‘A Hologram for the King’ is a renegade Tom Hanks comedy

A Hologram for the King

‘A Hologram for the King’
Tom Tykwer
Stars: Tom Hanks, Sarita Choudhury
Rating: R
3 (out of 5) Globes

Tom Hanks goes to Saudi Arabia. That’s the set-up for “A Hologram for the King,” which initially looks like another fish-out-of-water comedy that plops an American in a foreign land so he can point and laugh. This time, however, the joke is usually on the white man. A bumpy, messy but sometimes quietly trenchant take on Dave Eggers’ 2012 novel, it’s as much a film about a middle-aged man finding renewed life abroad as it is a critique of same — a temperature-taking that tries to gauge where America stands in the current global village. And unlike some people, it doesn’t seem bothered to learn we’re no longer on top. In fact, it thinks that’s pretty exciting.

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It doesn’t always seem so enlightened. One of the first things shown is a jokey shot of Tom Hanks looking uncomfortable as the only white man on a plane headed for the Middle East. It’s “Lost in Translation”-level icky, but it’s quickly establishes this is no Ugly American romp. Hanks plays Alan Clay, a lifetime salesman who’s landed in Saudi Arabia in a last-ditch effort to sell a teleconferencing hologram gizmo to the nation’s king. Said king winds up forever abroad himself, jet-setting around the globe on endless appointments and keeping Alan and his team of young techies sitting around, waiting for an appointment that, as the days turn into weeks, soon seems like it may never happen.

There’s another reason “Hologram” isn’t Ugly American: It’s only partly American. A half-German production with a German filmmaker (“Run Lola Run”’s Tom Tykwer), it plays like an alternate universe Tom Hanks vehicle, one where America’s second Jimmy Stewart lures unsuspecting viewers into a movie that’s more worldly than it first lets on. Hanks is no longer as powerful as he once was, and over the last handful of years he’s used his brand to hop on forward-thinking (and sometimes underperforming) products. Say what you will about “Cloud Atlas” (also co-directed by Tykwer), it was both a radical blockbuster and one that, however awkwardly, tried to envision a world in which white male straight Americans were no longer the center of attention.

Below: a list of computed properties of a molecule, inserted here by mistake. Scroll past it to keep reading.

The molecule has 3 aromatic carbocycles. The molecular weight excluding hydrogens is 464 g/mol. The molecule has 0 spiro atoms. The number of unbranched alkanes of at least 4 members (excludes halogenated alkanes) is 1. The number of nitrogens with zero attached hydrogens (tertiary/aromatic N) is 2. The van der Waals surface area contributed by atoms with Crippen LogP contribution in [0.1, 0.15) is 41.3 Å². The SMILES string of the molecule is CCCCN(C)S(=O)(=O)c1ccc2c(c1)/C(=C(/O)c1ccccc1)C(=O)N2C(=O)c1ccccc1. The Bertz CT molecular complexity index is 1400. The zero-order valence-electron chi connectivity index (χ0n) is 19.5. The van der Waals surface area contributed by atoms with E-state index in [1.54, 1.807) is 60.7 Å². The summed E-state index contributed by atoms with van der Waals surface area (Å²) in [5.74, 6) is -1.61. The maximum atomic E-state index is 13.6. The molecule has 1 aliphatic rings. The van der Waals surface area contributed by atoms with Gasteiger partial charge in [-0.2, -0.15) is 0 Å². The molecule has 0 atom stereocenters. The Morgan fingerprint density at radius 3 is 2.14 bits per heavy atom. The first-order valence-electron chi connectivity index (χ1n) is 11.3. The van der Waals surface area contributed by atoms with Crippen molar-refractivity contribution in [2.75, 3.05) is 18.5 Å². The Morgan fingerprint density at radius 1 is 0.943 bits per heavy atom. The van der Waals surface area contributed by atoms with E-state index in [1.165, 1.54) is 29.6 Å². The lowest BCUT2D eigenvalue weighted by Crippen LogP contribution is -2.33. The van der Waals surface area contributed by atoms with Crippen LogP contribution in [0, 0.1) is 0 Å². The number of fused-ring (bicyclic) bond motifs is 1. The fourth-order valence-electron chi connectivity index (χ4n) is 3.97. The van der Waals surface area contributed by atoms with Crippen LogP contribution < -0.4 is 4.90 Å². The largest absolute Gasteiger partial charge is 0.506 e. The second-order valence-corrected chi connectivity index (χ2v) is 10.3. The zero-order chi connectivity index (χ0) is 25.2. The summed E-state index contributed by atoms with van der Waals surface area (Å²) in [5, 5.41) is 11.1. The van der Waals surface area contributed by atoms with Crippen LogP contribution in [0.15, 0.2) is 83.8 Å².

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“Hologram” keeps flirting with upholding the status quo, or at least cliches that deserve to die. Alan befriends Youself (Alexander Black), a goofy local driver who likes to blast ELO and Chicago. Later he winds up in a hesitant romance with Sarita Choudhury’s Zahra, a doctor who still has to obscure her hair in a long veil. It seems like both characters, neither terribly defined, exist primarily to coax our middle aged hero out of his shell and give him a new lease on life. And yet Tykwer avoids making this a whine-fest that’s all about Alan. Yousef and Zahra are both likable, while Alan’s the biggest fool in the film, prone to stupid grouchiness and stupider impulsiveness. Irked by an immense boil on his back, he drunkenly stabs at it. When he wakes up hungover, he sees a pool of blood on his bed sheets and — in a move you wouldn’t see even in Hank’s “Money Pit”-era — vomits all over it.

A precise technician working on a sloppy, episodic comedy, Tykwer is far from subtle, just as Eggers’ novel makes no bones about its subtext. Even the fact that Alan, when jumped on (by age-appropriate women, as it were), proves impotent is a too on-the-nose metaphor. At best Tykwer is goofy about it. The film’s jarring, awkward and likably silly opening finds Hanks screeching “Once in a Lifetime” in a music video-style dream. It’s impossible to miss what it’s saying: The Talking Heads were singing about suburban malaise, while the film uses the song to show how Alan’s kind is increasingly and deservedly displaced. “Hologram” frequently struggles to be more than a cinematic think piece; it practically writes its grad school paper for tired grad students. It also means what it says, and is completely sincere when, in its final stretch, it moves from satire into a middle age romance. It points the way forward not only for the world but for better movies.

Follow Matt Prigge on Twitter @mattprigge

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